Nevada Government Affairs & Advocacy Nevada Update – August 1, 2020
Government Affairs Daily Update
August 1, 2020
Our Government Affairs & Advocacy Team is dedicated to keeping you informed and up to date with political and COVID-19 information in Nevada.
Special Session Coverage
Special Session Day 2 – Legislators reconvened Saturday morning for the second day of the 32nd Special Session after holding several bill hearings and votes on Friday before adjourning late in the evening. Certain policy items that were identified in Governor Sisolak’s proclamation calling for the special session, including liability protections and revisions to unemployment insurance, have yet to be introduced in bill language. Lawmakers are expected to continue working through the weekend and into next week.
Status of Legislation (As of 5:00 p.m. August 1) –
AB 2 (Remote Participation and Constitutional Changes) – Assembly Bill 2 codifies remote participation for legislators during the COVID-19 pandemic, creates the Office of General Counsel in the Legislative Counsel Bureau and provides authorization and guidance on the process of amending the Constitution during a special session.
Status: Passed 40-1 in the Assembly. Passed 16-5 in the Senate.
AB 1 (Technical Changes) – Assembly Bill 1 corrects several technical errors in law relating to voting rights for those on probation and parole, as well as clarifying language relating to evictions.
Status: Passed in the Assembly 31-10.
AB 3 (Police Reform) – Assembly Bill 3 presents a number of reform policies for law enforcement agencies, which includes banning the use of chokeholds, creating a “duty to intervene,” requiring a drug test for those in an officer-involved shooting and allowing the recording of law enforcement if it does not obstruct proceedings.
Status: Passed in the Assembly 38-4.
AB 4 (Election Reform) – Assembly Bill 4 provides for an expansion of mail-in voting during a state of emergency, mandates the minimum number of in-person voting locations in each county and appropriates $3-million in state funds to conduct the November general election.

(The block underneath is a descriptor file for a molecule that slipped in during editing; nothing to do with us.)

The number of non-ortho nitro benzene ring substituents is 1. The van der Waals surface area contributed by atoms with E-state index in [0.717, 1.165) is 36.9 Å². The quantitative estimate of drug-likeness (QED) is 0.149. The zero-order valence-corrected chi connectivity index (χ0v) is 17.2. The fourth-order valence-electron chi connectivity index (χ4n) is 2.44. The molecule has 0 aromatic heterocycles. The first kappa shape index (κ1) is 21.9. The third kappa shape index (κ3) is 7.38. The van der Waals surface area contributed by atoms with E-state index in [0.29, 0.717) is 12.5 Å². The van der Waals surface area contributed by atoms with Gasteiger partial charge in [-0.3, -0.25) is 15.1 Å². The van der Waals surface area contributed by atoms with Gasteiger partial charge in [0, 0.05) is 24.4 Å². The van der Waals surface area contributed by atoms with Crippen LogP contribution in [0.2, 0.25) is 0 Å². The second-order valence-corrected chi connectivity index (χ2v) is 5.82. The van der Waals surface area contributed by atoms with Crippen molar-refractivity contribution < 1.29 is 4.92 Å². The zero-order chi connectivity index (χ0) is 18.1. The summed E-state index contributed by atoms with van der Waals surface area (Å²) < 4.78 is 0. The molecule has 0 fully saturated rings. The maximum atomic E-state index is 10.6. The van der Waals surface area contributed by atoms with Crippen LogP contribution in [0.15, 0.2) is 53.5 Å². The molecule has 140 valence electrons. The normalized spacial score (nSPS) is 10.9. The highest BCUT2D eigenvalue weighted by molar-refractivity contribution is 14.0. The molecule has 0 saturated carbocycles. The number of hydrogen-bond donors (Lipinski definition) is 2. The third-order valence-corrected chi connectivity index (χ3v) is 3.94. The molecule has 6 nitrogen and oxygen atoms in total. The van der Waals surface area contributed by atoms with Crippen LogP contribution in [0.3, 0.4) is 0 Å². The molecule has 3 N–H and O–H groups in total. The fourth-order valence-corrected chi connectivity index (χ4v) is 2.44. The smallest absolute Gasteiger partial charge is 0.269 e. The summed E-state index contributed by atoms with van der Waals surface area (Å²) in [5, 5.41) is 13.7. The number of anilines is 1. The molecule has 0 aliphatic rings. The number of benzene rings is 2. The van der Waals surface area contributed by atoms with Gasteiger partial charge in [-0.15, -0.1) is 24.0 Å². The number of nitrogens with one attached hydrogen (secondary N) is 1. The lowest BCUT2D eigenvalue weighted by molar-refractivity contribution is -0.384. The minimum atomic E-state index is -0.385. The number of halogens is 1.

Status: Passed in the Assembly 29-12. Heard in the Senate and awaiting a vote.
SB 1 (Eviction Dispute) – Senate Bill 1 authorizes the halt of eviction proceedings for alternative dispute resolution and applies to those staying in apartments, mobile homes, recreational vehicles and low-rent housing programs.
Status: Heard in the Senate and awaiting a vote.
SB 2 – (Peace Officers) – Senate Bill 2, introduced Saturday, proposes changes to Senate Bill 242 that passed unanimously during the 2019 legislative session. The bill aims to provide accountability and transparency for both officers and residents by requiring investigations to occur within a reasonable amount of time and allows an investigation to be reopened without the discovery of new evidence.
Status: Heard in the Senate and awaiting a vote.
Mining Tax Resolution (SJR1) Passes Senate – Senate Joint Resolution 1 (SJR1) passed out of the Senate on a party-line 13-8 vote Saturday morning after a lengthy hearing and extensive floor arguments Friday evening. The resolution proposes to amend the state Constitution by removing the 5-percent maximum net proceeds of minerals tax and replace it with a 7.75-percent tax on the gross proceeds. As a constitutional change, it would require additional approval by the 2021 Legislature and by voters in the 2022 election. The resolution additionally removes the statute that requires any tax increase be approved by a two-thirds majority of the legislature, allowing a simple majority to do so. It requires 50-percent of the proceeds to go to a separate account to fund a program that would make payments to eligible residents. There was no support testimony for the bill. Opposition from the mining industry and associated trades warned against the adverse effects on the mining industry, namely for small companies. As it will require approval during the 2021 legislative session, there is opportunity for further discussion and changes to the resolution.